Now, how does this apply to weight and age, it comes down to exercise and changing our dietary intake as to the quality of the food we ingest as well as how many calories that also get consumed. The quality of the food is one way to reduce the kind of calories that turn to fat then the quantities and periodicity food is consumed also makes the intake as a whole effect the weight we have, gain or lose and hold steady. 

Exercise, in this case from the practice and training of karate and martial arts, has been shown to work all the way up to and even beyond our eighties. Our practice can even help our muscles either maintain or actually get bigger if we continue into those winter years. Connect that with the intake of food for energy, etc. the two combined will reduce and even keep that paunch off the body. It isn’t about looks although your physical presence does convey certain important information to students, it is about health, fitness and the best aging process we can achieve - a really good goal. 

So, why promote karate and martial arts, after all don’t we present a possibly injury issue in older ages due to certain physical and medical aging processes? No, not really, because the practice and training of karate and/or martial arts, if properly adjusted to compensate to these issues stated above, will maintain health and fitness longer, keep that state up as we age and will apply to the mind, spirit as well as body. 

These three aspects along with building on the philosophical principle and sub-principle builds the type of self-confidence and state of mind that will result in a healthy and stable body, mind and spirit. Many other athletic disciplines don’t make for this type of adjustment and when many enter the summer years of life tend to drop that completely, i.e., like playing football as a contact sport, karate and martial arts don’t require contact as we practice in order to continue practicing and training as we age. 

Remember also, the concepts of things like chinkuchi and the breathing dynamic practice of sanchin (by the way the intensity of sanchin does not need to be maintained a levels we practice in younger years, a slight dynamic isometric tension and breathing is awesome as we age) all contribute to healthy skeletal system, muscular system to include tendons and ligaments and cartilage, and our chemical systems, etc. In other words a well rounded system that promotes better lifestyles that lead to better lifestyles as we age.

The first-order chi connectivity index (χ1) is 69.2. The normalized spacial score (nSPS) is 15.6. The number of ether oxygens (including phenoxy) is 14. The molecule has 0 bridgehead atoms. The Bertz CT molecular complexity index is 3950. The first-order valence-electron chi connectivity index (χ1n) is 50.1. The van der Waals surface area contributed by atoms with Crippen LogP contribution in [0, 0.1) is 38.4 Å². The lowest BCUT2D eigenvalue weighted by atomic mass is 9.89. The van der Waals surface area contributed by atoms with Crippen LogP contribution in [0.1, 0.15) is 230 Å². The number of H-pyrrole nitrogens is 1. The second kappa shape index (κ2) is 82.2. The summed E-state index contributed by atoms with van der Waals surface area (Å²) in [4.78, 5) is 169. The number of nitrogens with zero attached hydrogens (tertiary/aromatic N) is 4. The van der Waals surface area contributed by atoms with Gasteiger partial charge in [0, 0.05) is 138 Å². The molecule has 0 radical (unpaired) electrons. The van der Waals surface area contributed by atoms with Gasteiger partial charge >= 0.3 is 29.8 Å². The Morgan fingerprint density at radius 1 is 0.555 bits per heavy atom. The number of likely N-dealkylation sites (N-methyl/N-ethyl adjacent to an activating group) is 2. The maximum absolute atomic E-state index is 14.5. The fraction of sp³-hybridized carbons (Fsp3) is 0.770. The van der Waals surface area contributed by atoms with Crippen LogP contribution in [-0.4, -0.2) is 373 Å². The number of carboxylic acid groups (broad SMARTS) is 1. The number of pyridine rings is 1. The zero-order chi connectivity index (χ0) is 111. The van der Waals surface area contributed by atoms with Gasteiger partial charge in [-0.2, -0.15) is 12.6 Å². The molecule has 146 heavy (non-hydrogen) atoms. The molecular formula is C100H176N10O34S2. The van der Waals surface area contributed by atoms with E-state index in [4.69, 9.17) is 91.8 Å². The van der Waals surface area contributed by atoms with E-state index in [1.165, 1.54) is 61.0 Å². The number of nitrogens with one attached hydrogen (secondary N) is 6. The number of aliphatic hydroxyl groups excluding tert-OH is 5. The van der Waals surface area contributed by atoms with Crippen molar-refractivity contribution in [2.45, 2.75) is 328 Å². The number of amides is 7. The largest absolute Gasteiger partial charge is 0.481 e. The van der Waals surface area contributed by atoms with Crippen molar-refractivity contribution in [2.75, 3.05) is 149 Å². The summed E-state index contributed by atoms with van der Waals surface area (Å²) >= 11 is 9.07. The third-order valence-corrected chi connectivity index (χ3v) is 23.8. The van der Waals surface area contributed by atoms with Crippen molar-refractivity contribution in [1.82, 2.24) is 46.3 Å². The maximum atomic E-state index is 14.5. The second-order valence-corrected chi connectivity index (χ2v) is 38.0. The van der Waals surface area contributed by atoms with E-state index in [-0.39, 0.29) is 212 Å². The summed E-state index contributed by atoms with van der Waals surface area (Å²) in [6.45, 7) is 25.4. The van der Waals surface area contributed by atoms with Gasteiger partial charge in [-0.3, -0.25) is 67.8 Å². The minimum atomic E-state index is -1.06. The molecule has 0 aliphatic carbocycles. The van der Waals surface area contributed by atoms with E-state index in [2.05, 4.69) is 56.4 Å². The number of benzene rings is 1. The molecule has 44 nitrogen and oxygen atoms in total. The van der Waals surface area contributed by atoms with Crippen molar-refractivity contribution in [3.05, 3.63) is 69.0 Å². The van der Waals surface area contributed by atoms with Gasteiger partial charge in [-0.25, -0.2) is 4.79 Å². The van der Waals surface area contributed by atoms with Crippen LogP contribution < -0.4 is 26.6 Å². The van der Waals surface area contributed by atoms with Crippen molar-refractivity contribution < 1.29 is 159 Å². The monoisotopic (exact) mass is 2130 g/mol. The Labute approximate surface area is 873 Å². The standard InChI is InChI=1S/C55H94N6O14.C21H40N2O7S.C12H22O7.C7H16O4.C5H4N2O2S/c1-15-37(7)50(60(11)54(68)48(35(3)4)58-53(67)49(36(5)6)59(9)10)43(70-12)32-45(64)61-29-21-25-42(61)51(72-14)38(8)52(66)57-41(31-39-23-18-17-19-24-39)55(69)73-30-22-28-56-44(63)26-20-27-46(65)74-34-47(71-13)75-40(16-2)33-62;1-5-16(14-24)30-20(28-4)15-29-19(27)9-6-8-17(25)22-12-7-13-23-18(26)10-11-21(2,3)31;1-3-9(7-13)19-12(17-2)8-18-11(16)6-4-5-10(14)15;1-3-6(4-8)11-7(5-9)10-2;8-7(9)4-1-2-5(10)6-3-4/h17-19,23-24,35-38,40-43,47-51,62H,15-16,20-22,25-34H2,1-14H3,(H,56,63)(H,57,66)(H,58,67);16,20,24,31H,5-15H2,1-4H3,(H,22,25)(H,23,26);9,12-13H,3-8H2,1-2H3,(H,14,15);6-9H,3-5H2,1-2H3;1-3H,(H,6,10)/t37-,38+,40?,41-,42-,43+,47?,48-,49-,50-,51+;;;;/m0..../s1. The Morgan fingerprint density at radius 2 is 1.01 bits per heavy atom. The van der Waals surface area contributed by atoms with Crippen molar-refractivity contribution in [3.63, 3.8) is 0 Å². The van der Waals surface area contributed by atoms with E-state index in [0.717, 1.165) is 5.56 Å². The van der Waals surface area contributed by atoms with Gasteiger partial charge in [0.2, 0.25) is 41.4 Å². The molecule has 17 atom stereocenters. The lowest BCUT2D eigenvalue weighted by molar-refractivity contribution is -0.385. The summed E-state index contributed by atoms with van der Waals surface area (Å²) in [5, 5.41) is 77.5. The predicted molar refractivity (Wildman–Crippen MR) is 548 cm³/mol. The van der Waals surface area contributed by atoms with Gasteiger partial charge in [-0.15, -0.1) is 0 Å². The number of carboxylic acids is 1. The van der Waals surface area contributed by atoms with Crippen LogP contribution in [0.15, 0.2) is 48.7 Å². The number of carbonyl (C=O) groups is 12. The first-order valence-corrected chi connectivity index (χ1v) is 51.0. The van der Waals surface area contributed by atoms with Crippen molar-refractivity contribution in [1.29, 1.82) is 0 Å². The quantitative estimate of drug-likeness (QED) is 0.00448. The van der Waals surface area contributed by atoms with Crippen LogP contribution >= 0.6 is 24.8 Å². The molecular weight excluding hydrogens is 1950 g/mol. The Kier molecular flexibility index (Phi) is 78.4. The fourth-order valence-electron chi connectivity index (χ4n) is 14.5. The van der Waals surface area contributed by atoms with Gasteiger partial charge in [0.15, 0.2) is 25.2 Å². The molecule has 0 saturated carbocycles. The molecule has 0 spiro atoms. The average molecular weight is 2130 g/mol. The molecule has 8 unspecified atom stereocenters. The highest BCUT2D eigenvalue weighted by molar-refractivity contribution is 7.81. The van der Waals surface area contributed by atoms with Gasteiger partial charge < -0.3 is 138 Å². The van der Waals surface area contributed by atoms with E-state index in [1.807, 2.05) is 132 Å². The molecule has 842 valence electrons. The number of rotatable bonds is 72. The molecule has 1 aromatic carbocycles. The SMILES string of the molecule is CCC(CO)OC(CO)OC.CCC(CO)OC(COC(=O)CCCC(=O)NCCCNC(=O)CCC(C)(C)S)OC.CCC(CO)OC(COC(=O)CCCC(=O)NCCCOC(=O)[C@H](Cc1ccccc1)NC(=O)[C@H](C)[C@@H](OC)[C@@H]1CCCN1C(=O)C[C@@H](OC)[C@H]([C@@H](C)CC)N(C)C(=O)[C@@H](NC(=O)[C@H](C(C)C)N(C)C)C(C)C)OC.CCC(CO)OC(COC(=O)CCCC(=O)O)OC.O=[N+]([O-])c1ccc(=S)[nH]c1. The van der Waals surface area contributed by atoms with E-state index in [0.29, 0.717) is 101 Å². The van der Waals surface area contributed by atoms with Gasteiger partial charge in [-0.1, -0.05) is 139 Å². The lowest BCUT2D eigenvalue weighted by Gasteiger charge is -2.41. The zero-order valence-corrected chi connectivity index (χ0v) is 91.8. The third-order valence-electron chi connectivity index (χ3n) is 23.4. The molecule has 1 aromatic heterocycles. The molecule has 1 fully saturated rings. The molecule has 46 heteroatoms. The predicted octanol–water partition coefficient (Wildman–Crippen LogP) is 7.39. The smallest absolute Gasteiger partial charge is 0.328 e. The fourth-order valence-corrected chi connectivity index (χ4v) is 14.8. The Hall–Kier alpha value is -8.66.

As a small side benefit, we can avoid or at least keep that paunch to a minimum. Take a look at yourself, if you are aging and you are developing a paunch then through this self-analysis you may want to look into changing some things because nature isn’t going to change for you, it requires you accept aging and make changes according to natures aging processes. 

As to physical presence, if we allow our bodies as we age to succumb to that aging process without making adjustments then we present that quality to those who “LOOK” to us as examples, as mentors and as Sensei. Is that the impressions you want to imprint on your young students, is this the lessons you want to instill into their mind-states and is this the best way to follow for you, your students and your dojo. If you are ok with that, Great! You still have other aspect of your presence that will often dominate there anyway. My reasons are more about health, fitness, well-being and achieving a goal of old, old age in a lifestyle conducive to long life. 

Bibliography (Click the link) (npr, Your Health: “Why We Gain Weight As We Age.” Published February 22, 2010.)